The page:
Abraham Lincoln: Vampire Hunter (June 22) looks like pure Timur Bekmambetov with its mash-up of history and horror. The axe-wielding 16th president (played by Benjamin Walker) is personally obsessed with slaughtering vampires, who killed his mother and are fueling the Civil War. Looks like retro fun and fit for 3-D. Tim Burton, who exec produces, offers a witty intro in London while taking a break from his kitschy Dark Shadows vampire foray (“Prince Charles is actually a werewolf”), which you can view below along with the first trailer. The great Caleb Deschanel is the cinematographer and Craig Lyn is the VFX production supervisor. Weta Digital and Method Studios lead a contingent of VFX suppliers.

Trailering Bourne Legacy

Posted on by Bill Desowitz in Below the Line, James Bond, Movies, Tech, Trailers | Leave a comment

History repeats itself, according to the new Psycho-inspired teaser trailer for The Bourne Legacy (Aug. 3), in which Jeremy Renner’s programmed assassin, Aaron Cross, also goes rogue like his predecessor, compelling government agents Pam Landy (Joan Allen) and Noah Vosen (David Straithan) to track him down. Ed Norton and Rachel Weisz (the wife of James Bond, Daniel Craig) co-star. Albert Finney (who also appears in Skyfall) returns as well. Renner appears more psychologically complex than JB; and Tony Gilroy writes and directs in what appears to be a steadier, back to basics approach, which is great news.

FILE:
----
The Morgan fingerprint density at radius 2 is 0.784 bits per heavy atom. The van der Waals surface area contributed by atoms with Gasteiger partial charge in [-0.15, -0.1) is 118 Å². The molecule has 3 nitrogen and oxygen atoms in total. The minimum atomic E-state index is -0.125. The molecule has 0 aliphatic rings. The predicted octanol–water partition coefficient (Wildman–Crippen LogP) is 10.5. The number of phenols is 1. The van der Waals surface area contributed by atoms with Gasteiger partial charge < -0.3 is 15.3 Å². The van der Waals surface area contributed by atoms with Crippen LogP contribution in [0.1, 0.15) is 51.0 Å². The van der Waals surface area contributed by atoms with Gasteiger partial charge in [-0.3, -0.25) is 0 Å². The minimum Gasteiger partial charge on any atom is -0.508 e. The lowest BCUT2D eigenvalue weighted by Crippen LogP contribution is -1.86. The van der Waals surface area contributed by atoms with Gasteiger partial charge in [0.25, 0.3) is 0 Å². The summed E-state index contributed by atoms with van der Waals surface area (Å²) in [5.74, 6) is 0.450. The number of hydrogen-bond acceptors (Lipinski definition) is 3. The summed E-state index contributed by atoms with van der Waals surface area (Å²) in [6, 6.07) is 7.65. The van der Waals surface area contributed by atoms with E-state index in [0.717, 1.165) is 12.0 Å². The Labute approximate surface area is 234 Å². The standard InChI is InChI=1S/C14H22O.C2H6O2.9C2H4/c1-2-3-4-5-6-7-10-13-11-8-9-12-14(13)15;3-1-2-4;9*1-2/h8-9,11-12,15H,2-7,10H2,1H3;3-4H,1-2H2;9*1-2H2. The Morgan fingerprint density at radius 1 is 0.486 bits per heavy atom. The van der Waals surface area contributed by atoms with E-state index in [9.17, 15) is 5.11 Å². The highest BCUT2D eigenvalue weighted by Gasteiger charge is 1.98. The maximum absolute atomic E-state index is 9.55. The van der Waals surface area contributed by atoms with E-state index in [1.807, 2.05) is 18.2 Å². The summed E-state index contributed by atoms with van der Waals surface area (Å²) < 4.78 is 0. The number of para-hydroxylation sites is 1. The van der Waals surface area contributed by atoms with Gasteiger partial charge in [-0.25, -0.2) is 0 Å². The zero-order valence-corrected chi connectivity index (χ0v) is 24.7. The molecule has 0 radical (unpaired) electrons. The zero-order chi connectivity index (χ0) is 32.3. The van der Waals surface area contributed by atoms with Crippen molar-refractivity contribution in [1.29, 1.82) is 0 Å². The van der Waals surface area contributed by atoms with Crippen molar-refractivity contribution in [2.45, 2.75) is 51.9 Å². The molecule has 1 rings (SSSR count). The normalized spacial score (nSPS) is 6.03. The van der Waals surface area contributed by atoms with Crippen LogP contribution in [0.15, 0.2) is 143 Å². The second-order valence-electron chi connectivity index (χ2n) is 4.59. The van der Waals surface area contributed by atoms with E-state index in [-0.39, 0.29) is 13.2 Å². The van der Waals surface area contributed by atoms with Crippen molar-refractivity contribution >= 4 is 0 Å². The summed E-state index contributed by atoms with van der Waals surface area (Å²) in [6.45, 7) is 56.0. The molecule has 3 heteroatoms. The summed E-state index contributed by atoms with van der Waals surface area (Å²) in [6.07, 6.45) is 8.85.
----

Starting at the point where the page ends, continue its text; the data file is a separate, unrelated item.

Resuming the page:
http://www.youtube.com/watch?v=HVPpc4pk6RE

Lubezki Talks Tree of Life

Posted on by Bill Desowitz in Below the Line, Blu-ray, Cinematography, Clips, Movies, Oscar | Leave a comment

Emmanuel Lubezki, the Oscar front runner for cinematography, discusses his stunning work for Terrence Malick’s Tree of Life for my TOH column at Indiewire.

“Working with Terry has changed my life,” he admits. “I’m a different parent, I’m a different husband, and I’m a different friend. I see nature in a different way since I started working with Terry. I have much more respect for things that I wasn’t aware of as much. He is one of the most important teachers in my life. And I’m a much better cinematographer in helping directors in a much more comprehensive way.”

Skyfall London Footage Reveals Classic Bond

Posted on by Bill Desowitz in Below the Line, James Bond, Movies | Leave a comment

Here’s an onset Skyfall image above of Daniel Craig’s James Bond pulling out a Walther and listening with an ear piece (courtesy of WENN). Below we have an action clip of Bond racing through Central London and entering a building looking dusty after what appears to be an explosion (courtesy of Flynet). Bond clearly evokes the classical look by the way he’s dressed.

Meanwhile, production commenced in the Scottish Highlands later in the week near Buachaille Etive Mor, the ancestral home of Bond’s father, Andrew.

Oscar Gold Goes Blu

Posted on by Bill Desowitz in Below the Line, Blu-ray, Home Entertainment, Movies, Oscar | Leave a comment

It’s a perfect opportunity to purchase and enjoy some noteworthy best picture Academy Award winners that have recently bowed on Blu-ray — all excellent representations in HD: Wings, Rebecca, The ApartmentAnnie Hall, and Shakespeare in Love.

Wings (Paramount Home Ent.), the first best picture winner from 1929 but made two years earlier, is also the only silent to take home the Oscar. That is, unless The Artist soon joins it at the 84th Academy Awards. Thanks to Paramount and Technicolor, the aerial World War I drama has been lovingly restored, including digitally duplicating the Handshiegl color stencil process used for the original film’s bursts of orange machine gunfire and flames during air battles.